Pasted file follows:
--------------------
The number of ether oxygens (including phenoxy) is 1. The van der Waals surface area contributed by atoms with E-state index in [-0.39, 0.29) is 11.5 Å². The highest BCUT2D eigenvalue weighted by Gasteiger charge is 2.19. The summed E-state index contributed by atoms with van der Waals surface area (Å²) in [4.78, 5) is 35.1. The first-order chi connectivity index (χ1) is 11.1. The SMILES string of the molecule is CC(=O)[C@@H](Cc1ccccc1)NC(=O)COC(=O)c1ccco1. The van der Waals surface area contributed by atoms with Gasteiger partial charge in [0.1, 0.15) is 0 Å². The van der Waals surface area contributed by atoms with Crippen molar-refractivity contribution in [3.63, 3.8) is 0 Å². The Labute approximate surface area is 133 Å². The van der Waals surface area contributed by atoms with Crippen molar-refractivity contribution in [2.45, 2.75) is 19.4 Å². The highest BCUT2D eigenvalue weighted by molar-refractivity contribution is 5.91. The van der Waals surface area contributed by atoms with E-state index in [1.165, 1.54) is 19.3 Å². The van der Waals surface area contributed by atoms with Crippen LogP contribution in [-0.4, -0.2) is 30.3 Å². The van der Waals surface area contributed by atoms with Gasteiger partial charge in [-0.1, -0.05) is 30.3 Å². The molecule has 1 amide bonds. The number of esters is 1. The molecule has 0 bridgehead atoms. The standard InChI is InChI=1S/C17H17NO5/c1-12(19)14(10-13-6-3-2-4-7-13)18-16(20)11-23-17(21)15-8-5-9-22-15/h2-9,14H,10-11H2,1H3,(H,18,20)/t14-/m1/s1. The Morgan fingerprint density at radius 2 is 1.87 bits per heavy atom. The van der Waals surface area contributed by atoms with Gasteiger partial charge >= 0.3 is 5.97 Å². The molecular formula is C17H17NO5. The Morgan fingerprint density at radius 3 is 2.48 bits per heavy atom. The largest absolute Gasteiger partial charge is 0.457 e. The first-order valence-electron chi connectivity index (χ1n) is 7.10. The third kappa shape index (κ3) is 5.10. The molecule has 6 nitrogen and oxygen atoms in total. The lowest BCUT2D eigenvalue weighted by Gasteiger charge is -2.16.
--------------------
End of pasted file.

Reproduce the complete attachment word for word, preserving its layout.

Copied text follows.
The number of ether oxygens (including phenoxy) is 1. The van der Waals surface area contributed by atoms with E-state index in [-0.39, 0.29) is 11.5 Å². The highest BCUT2D eigenvalue weighted by Gasteiger charge is 2.19. The summed E-state index contributed by atoms with van der Waals surface area (Å²) in [4.78, 5) is 35.1. The first-order chi connectivity index (χ1) is 11.1. The SMILES string of the molecule is CC(=O)[C@@H](Cc1ccccc1)NC(=O)COC(=O)c1ccco1. The van der Waals surface area contributed by atoms with Gasteiger partial charge in [0.1, 0.15) is 0 Å². The van der Waals surface area contributed by atoms with Crippen molar-refractivity contribution in [3.63, 3.8) is 0 Å². The Labute approximate surface area is 133 Å². The van der Waals surface area contributed by atoms with Crippen molar-refractivity contribution in [2.45, 2.75) is 19.4 Å². The highest BCUT2D eigenvalue weighted by molar-refractivity contribution is 5.91. The van der Waals surface area contributed by atoms with E-state index in [1.165, 1.54) is 19.3 Å². The van der Waals surface area contributed by atoms with Crippen LogP contribution in [-0.4, -0.2) is 30.3 Å². The van der Waals surface area contributed by atoms with Gasteiger partial charge in [-0.1, -0.05) is 30.3 Å². The molecule has 1 amide bonds. The number of esters is 1. The molecule has 0 bridgehead atoms. The standard InChI is InChI=1S/C17H17NO5/c1-12(19)14(10-13-6-3-2-4-7-13)18-16(20)11-23-17(21)15-8-5-9-22-15/h2-9,14H,10-11H2,1H3,(H,18,20)/t14-/m1/s1. The Morgan fingerprint density at radius 2 is 1.87 bits per heavy atom. The van der Waals surface area contributed by atoms with Gasteiger partial charge >= 0.3 is 5.97 Å². The molecular formula is C17H17NO5. The Morgan fingerprint density at radius 3 is 2.48 bits per heavy atom. The largest absolute Gasteiger partial charge is 0.457 e. The first-order valence-electron chi connectivity index (χ1n) is 7.10. The third kappa shape index (κ3) is 5.10. The molecule has 6 nitrogen and oxygen atoms in total. The lowest BCUT2D eigenvalue weighted by Gasteiger charge is -2.16.